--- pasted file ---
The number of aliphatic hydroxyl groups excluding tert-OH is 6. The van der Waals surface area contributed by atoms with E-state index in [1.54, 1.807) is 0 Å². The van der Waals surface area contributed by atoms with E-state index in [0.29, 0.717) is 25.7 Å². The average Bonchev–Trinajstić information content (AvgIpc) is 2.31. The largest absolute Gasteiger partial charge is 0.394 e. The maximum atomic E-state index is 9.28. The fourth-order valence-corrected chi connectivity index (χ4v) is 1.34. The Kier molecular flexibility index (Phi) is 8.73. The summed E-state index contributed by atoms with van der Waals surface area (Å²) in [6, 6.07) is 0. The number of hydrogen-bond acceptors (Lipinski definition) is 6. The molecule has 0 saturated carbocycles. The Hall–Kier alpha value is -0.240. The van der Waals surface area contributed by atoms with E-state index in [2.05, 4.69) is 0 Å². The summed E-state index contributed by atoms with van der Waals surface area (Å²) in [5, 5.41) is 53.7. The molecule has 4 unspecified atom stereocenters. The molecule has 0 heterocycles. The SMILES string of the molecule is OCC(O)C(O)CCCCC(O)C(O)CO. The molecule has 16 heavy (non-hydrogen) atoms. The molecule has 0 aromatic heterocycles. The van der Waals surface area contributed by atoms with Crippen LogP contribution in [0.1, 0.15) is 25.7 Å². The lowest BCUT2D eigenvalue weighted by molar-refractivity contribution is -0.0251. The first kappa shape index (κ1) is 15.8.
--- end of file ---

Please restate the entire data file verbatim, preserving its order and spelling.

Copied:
The number of aliphatic hydroxyl groups excluding tert-OH is 6. The van der Waals surface area contributed by atoms with E-state index in [1.54, 1.807) is 0 Å². The van der Waals surface area contributed by atoms with E-state index in [0.29, 0.717) is 25.7 Å². The average Bonchev–Trinajstić information content (AvgIpc) is 2.31. The largest absolute Gasteiger partial charge is 0.394 e. The maximum atomic E-state index is 9.28. The fourth-order valence-corrected chi connectivity index (χ4v) is 1.34. The Kier molecular flexibility index (Phi) is 8.73. The summed E-state index contributed by atoms with van der Waals surface area (Å²) in [6, 6.07) is 0. The number of hydrogen-bond acceptors (Lipinski definition) is 6. The molecule has 0 saturated carbocycles. The Hall–Kier alpha value is -0.240. The van der Waals surface area contributed by atoms with E-state index in [2.05, 4.69) is 0 Å². The summed E-state index contributed by atoms with van der Waals surface area (Å²) in [5, 5.41) is 53.7. The molecule has 4 unspecified atom stereocenters. The molecule has 0 heterocycles. The SMILES string of the molecule is OCC(O)C(O)CCCCC(O)C(O)CO. The molecule has 16 heavy (non-hydrogen) atoms. The molecule has 0 aromatic heterocycles. The van der Waals surface area contributed by atoms with Crippen LogP contribution in [0.1, 0.15) is 25.7 Å². The lowest BCUT2D eigenvalue weighted by molar-refractivity contribution is -0.0251. The first kappa shape index (κ1) is 15.8.